Cats may have a human they are closer to than others in the household. In multi-cat households, cats are still territorial. A pack has a social hierarchy, and the cat’s position determines their territory. Some cats develop a special bond with a human and mark them as their territory. As cats have scent glands on their face, biting a human can also signify a territorial dispute. It’s telling every other cat, “This human is mine!” in big, bold letters.
Your cat is declawed
Declawing is a procedure in which each cat’s toes are amputated up to the first joint while removing the claw. This surgery can increase back pain and influence behavior changes in cats.
Declawed cats are more likely to bite other cats and humans. This is theorized to be due to increased pain leading to aggression. It gives your cat a lower threshold for annoyance. If they don’t like the petting session or something you’re doing, they are more likely to react negatively.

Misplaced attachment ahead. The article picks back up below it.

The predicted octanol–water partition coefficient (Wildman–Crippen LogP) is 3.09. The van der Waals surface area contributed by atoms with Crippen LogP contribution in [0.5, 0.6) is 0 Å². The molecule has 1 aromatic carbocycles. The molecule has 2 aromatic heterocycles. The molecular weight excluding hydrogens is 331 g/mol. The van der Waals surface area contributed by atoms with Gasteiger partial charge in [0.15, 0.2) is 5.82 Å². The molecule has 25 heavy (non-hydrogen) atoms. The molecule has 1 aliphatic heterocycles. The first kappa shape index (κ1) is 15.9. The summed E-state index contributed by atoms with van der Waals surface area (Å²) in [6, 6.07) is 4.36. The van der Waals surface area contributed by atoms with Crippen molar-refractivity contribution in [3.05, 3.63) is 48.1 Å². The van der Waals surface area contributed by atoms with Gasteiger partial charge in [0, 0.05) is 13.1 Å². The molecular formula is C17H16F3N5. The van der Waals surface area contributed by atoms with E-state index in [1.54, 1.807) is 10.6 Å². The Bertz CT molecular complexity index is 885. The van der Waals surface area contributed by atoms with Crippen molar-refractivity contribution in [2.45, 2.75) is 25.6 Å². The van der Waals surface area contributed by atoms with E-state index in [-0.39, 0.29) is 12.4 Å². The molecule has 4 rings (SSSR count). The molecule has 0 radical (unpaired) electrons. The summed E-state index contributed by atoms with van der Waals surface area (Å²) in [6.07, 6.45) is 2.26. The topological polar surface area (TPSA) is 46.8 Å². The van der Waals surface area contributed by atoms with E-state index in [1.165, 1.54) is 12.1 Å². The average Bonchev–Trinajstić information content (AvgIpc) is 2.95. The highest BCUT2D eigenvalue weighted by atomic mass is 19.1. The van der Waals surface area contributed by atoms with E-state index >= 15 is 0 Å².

Your cat is in heat
Typically, cats will go into heat every two to three weeks, with a seven-day length average. During this cycle, female cats are more aggressive in something called heat-aggression. Your cat isn’t going to attack you. Instead, she will become more aggressive with her affections. This can lead to an increase in already affectionate behaviors, such as biting your nose. One of the only long-term solutions to your cat going into heat is to have them spayed.
Your cat doesn’t feel well
Like when they are in pain from declawing, cats who don’t feel well are more likely to react aggressively. If your cat doesn’t feel well, they may hide from you or avoid contact in areas that hurt. If you suspect your cat isn’t feeling well, contact your veterinarian.
How can I know if my cat is biting my nose because he’s too aggressive?
The first question you may consider is whether your cat is being aggressive by nibbling on your nose. Thankfully, cats have many ways to communicate their intentions through body language.
Cat aggression usually occurs after something winds them up or upsets them. For example, play-induced aggression comes from too much petting, and your cat’s nerves are too sensitive. Similar instances can cause your cat to lash out unexpectedly, biting you on the nose.